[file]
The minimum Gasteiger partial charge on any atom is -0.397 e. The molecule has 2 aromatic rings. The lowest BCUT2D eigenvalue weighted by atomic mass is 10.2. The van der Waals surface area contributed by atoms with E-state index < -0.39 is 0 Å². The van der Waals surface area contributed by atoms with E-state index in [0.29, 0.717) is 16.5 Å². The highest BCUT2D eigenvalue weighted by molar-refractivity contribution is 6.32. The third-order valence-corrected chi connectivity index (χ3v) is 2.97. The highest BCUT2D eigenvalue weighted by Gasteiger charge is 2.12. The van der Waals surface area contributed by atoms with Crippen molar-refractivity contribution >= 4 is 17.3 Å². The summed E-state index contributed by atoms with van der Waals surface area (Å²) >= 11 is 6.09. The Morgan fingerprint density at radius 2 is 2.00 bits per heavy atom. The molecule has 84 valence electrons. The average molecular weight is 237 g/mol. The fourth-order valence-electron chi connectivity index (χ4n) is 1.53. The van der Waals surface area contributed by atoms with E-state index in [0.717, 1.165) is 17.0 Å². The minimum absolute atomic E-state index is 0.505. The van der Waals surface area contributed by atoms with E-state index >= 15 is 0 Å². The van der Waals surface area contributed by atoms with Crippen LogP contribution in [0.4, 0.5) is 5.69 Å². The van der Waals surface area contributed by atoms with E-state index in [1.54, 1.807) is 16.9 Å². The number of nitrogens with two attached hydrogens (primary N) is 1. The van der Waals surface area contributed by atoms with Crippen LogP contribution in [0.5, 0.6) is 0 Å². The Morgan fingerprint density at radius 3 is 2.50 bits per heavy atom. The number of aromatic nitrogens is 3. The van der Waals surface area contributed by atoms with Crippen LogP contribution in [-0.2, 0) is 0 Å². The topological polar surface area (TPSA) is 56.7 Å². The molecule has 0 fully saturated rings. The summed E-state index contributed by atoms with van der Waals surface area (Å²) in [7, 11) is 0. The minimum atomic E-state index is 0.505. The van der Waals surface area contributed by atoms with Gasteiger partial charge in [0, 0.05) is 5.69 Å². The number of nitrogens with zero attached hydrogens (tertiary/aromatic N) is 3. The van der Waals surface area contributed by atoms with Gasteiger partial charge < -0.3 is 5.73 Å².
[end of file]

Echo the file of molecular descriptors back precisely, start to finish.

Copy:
The minimum Gasteiger partial charge on any atom is -0.397 e. The molecule has 2 aromatic rings. The lowest BCUT2D eigenvalue weighted by atomic mass is 10.2. The van der Waals surface area contributed by atoms with E-state index < -0.39 is 0 Å². The van der Waals surface area contributed by atoms with E-state index in [0.29, 0.717) is 16.5 Å². The highest BCUT2D eigenvalue weighted by molar-refractivity contribution is 6.32. The third-order valence-corrected chi connectivity index (χ3v) is 2.97. The highest BCUT2D eigenvalue weighted by Gasteiger charge is 2.12. The van der Waals surface area contributed by atoms with Crippen molar-refractivity contribution >= 4 is 17.3 Å². The summed E-state index contributed by atoms with van der Waals surface area (Å²) >= 11 is 6.09. The Morgan fingerprint density at radius 2 is 2.00 bits per heavy atom. The molecule has 84 valence electrons. The average molecular weight is 237 g/mol. The fourth-order valence-electron chi connectivity index (χ4n) is 1.53. The van der Waals surface area contributed by atoms with E-state index in [0.717, 1.165) is 17.0 Å². The minimum absolute atomic E-state index is 0.505. The van der Waals surface area contributed by atoms with E-state index >= 15 is 0 Å². The van der Waals surface area contributed by atoms with Crippen LogP contribution in [0.4, 0.5) is 5.69 Å². The van der Waals surface area contributed by atoms with E-state index in [1.54, 1.807) is 16.9 Å². The number of nitrogens with two attached hydrogens (primary N) is 1. The van der Waals surface area contributed by atoms with Crippen LogP contribution in [0.5, 0.6) is 0 Å². The Morgan fingerprint density at radius 3 is 2.50 bits per heavy atom. The number of aromatic nitrogens is 3. The van der Waals surface area contributed by atoms with Crippen LogP contribution in [-0.2, 0) is 0 Å². The topological polar surface area (TPSA) is 56.7 Å². The molecule has 0 fully saturated rings. The summed E-state index contributed by atoms with van der Waals surface area (Å²) in [7, 11) is 0. The minimum atomic E-state index is 0.505. The van der Waals surface area contributed by atoms with Gasteiger partial charge in [0, 0.05) is 5.69 Å². The number of nitrogens with zero attached hydrogens (tertiary/aromatic N) is 3. The van der Waals surface area contributed by atoms with Gasteiger partial charge < -0.3 is 5.73 Å².